I believe playgrounds are the heart and soul of a school. From my own experience, the sandbox is where real life happens and real growth occurs. As I wrote in In the Spirit of the Studio, Pedagogical Patterns (Chapter 13, p.175):
As a child, I loved the sandbox behind the house, next to the calf pasture in a barnyard on a 250 acre dairy farm in the middle of Vermont. My earliest memories are of constructing roads and villages with my neighborhood buddies. While we fabricated entire civilizations out of sand and sticks and straw, the calves grazed and blatted in the background. When we weren’t outside, we were inside the house “making”: trains of chairs for long cross country trips to California; dens of blankets over stools and chairs for secret societies; stage productions born out chests full grandparents’ and parents’ old clothes and shoes; grand banquets served from cauldrons (old tin pots) on fine china and silver (reclaimed dented plates and bent tin flatware). We even had a studio of sorts. My mother was an architect and she loved to sketch. I used to watch her drawing at her drafting table as I played with blocks on the floor at her feet. In our home, it seemed as if the possibilities for invention were endless.
So, the sandbox is both a place and a metaphor for me. It’s a comfortable place, just the right size, with just the right kind of natural and repurposed materials where a congregation of children can invent...endlessly. It’s also a symbol of how all of “school” can be organized and run.
Fortunately, I’m not the only one who believes this. There are many inspiring developments in playground design these days and many resources available. We are thrilled to see Design and Play in print, a book based on the research and exhibit of the Design Museum in Boston, featuring playground design from around the world, now touring in San Francisco. From Asphalt to Ecosystems, a book by our colleague, Sharon Danks, also features playgrounds and outdoor classrooms from around the world and many practical, helpful strategies for design. We draw on these and other resources when working with schools and educators in playground and school design.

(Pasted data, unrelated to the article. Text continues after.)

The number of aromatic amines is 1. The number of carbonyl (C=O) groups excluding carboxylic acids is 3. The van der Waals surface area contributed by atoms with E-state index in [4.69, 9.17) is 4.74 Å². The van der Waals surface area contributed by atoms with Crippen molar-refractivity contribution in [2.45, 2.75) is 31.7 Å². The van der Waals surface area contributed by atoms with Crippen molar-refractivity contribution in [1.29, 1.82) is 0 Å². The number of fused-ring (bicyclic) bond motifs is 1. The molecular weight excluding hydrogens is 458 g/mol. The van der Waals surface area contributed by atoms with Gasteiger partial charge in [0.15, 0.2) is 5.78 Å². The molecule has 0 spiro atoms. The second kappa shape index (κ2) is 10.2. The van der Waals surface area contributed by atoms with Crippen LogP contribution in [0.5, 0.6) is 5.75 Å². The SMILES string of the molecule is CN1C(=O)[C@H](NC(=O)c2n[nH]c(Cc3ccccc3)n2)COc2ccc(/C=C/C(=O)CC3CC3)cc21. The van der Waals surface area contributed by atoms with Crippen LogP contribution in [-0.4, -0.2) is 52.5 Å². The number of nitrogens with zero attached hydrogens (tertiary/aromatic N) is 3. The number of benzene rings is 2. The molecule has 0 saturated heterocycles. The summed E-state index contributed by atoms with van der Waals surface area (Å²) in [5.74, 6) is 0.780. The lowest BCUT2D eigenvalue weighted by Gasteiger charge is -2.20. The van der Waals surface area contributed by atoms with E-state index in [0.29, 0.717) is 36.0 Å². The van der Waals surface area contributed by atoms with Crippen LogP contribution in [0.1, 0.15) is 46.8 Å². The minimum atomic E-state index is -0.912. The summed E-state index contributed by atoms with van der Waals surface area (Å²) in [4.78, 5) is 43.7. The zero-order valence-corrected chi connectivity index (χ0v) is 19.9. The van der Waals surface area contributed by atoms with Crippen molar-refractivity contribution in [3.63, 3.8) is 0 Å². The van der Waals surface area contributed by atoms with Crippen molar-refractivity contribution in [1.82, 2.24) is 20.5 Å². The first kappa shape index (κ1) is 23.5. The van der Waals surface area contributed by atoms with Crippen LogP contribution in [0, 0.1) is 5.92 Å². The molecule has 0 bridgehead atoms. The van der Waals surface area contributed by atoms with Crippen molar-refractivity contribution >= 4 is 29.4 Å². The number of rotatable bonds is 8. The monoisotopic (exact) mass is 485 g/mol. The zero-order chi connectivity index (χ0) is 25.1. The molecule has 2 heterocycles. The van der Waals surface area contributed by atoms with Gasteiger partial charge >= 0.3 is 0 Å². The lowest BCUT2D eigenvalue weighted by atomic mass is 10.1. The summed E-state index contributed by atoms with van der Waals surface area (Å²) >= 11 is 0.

I designed and built the current playground at the St. Michael School in St. Louis and I’ve helped other educators design playgrounds. We are currently helping to design a playground for a school in St. Louis. I am always struck by one simple guiding principle: we might think of playgrounds in the same way that we think of classrooms…they are just bigger, so gross motor experiences are prevalent. The importance of the organization of space and the careful choice of materials is the same.
Here are six overarching patterns that guide my thinking when designing a playground.
First: Spaces open from a building to a large open area covered with a soft surface, like the KORKAT two layer poured in place soft surface (choose a NEUTRAL color). Think of the large space as a piazza…for running, biking, scooters, ball games, large gatherings…surrounded by ever more intimate spaces. Think: a space for 20-40, or more…to spaces for 4-6…to spaces for 1-2.
Second: Around the large open area, think of placing different small group (4-8) gross motor activities: swings, slides, monkey bars, sand boxes, climbing frames, etc.
Third: Use the natural topography as much as possible…for a small amphitheater or a bridge. Here’s a slide build into a little hill.
Fourth: Use natural materials that present interesting physical challenges…as simple as 24-36 inch diameter logs cut into 4 to 12 inch disks…laid out in a flat area…for hopping, jumping…or just sitting. They can also be rearranged by the children. Here is a “vehicle” carved out of a log.
Fifth: Find materials that are as natural and generative as possible. If I had my druthers you’d never see a plastic playhouse anywhere…or a plastic anything anywhere! But you would see materials that could be “fabricated” into “houses.” Like this one in a kindergarten in Lund, Sweden. The predominant material here is pallets. The kindergarteners put it together…note the photo of nails hammered in place (and an adult secured parts of it.)